Insulate Your Windows For The Summer Heat

Steel Windows

Temperatures are escalating as we make our way into the heart of summer.  Our bodies take a while to acclimate to these warmer and drier months, and our houses must acclimate as well.  Before summer is in full effect, it may be time to replace your windows and doors so that your house does not turn into a furnace.

In the meantime, here are some tips on how to keep your house cool and not let heat radiate in through the windows:

Apply Reflectivity Window Film

Reflective window film can be found online or at various home improvement stores.  This film protects your house against heat during the warmer months, and can be applied by yourself.  Reflective film can help shade even the brightest areas from the largest windows.

Weatherstrip Your Windows

Weatherstripping seals air leaks that let heat get into your home.  There are many types of weatherstripping that can be applied fairly easily.  Foam, vinyl, felt, and metal can hold up against hot weather and friction.

Use Bubble Wrap

It may sound silly, but bubble wrap can significantly reduce the amount of heat in your home.  It doesn’t take long to apply bubble wrap to your windows to keep cool.  Bubble wrap is a quick and easy fix from excess heat while you wait until your new windows are installed.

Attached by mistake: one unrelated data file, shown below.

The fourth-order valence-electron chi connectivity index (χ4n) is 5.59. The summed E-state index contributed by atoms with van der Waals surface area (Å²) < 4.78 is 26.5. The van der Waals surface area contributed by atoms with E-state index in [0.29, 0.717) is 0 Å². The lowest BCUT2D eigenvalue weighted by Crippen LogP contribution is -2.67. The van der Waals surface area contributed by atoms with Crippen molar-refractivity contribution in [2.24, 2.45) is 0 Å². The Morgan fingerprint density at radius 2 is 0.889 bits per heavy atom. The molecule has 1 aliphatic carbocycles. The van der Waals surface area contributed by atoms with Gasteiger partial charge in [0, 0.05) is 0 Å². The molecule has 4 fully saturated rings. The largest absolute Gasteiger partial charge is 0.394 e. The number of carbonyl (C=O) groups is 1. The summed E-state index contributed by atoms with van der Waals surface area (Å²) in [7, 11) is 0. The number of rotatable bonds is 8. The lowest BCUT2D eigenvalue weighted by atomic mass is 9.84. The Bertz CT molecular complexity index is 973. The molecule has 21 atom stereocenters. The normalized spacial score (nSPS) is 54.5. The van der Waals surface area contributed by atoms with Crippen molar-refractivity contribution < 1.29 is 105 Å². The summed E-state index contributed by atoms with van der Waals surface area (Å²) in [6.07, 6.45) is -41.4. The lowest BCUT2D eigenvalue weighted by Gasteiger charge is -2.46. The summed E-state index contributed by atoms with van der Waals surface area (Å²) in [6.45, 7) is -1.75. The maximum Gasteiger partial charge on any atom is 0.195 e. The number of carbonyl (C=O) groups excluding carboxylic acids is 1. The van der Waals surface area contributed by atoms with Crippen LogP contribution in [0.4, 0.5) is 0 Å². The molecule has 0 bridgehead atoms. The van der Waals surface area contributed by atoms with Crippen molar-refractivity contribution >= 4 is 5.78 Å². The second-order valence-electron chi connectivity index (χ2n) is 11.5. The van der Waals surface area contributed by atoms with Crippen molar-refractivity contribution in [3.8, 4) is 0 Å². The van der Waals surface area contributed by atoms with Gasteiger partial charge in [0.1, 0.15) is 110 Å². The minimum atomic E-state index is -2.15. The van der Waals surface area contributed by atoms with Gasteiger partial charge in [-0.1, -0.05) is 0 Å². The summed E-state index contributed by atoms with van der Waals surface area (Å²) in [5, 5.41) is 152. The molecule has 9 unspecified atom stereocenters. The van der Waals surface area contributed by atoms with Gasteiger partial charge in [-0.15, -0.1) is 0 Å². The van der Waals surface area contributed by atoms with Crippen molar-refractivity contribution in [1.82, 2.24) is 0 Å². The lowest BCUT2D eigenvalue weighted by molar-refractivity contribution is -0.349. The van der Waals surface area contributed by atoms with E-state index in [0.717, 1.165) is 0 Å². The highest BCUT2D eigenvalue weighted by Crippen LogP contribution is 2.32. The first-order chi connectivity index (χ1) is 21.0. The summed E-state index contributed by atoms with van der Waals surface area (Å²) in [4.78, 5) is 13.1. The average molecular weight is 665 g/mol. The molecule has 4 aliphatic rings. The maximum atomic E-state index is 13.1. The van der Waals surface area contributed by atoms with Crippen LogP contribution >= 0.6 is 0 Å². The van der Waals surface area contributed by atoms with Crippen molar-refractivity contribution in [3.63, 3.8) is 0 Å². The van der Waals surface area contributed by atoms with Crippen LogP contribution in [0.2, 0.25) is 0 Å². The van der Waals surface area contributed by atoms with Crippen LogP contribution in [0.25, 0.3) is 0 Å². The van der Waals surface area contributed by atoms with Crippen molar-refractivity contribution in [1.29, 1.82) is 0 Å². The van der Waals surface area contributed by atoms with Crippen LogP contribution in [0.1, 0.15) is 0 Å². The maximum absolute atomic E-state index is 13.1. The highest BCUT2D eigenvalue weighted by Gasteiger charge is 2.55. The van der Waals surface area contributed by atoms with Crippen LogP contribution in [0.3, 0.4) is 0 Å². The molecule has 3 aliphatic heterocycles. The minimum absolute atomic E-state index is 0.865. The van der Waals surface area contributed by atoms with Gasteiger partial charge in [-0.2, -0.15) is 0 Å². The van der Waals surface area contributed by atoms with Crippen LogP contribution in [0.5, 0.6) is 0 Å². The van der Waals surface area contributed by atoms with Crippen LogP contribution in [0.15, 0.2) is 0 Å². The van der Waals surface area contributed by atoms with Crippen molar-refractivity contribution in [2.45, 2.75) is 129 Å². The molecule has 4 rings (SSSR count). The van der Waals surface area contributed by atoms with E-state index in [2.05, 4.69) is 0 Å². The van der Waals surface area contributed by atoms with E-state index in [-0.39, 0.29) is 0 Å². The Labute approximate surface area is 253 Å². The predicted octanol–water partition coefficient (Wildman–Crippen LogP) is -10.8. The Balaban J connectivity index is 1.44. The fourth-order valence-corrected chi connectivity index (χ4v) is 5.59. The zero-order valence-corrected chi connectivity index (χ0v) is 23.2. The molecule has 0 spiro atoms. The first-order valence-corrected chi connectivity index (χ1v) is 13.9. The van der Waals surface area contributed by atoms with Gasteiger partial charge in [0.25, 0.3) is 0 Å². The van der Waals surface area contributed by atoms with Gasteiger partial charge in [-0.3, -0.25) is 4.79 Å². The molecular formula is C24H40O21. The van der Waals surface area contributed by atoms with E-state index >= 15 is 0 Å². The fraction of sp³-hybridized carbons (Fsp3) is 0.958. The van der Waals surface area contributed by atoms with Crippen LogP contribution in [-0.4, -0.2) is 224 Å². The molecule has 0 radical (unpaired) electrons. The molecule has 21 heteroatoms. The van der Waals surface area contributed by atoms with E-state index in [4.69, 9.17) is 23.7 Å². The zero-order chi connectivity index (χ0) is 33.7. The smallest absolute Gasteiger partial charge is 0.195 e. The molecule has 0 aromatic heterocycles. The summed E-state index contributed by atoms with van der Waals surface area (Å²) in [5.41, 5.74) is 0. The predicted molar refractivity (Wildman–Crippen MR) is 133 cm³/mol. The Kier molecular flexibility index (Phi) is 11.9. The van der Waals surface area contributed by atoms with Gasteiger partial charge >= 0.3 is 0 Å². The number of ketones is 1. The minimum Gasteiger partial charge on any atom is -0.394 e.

Install Steel Windows

Not only do steel windows look great, but they are versatile and provide an upgrade from older windows that easily let excess heat into your home.  Both steel windows and steel doors have a long lifespan, and will keep you cooler this summer.

Install Shutters

Shutters for your windows work as insulating agents.  They work as thick and snug window coverings, thus making it much more difficult for heat to get into your house through its windows.

There is an array of easy to do fix its for your summer window needs, but nothing works better than installing new steel windows and doors.  They will not only look stylish, but will help eliminate the air leaks of your old windows.

 

Story Credit

Image Credit: Steel Windows by Ben Cooper.  Used under a creative commons license.

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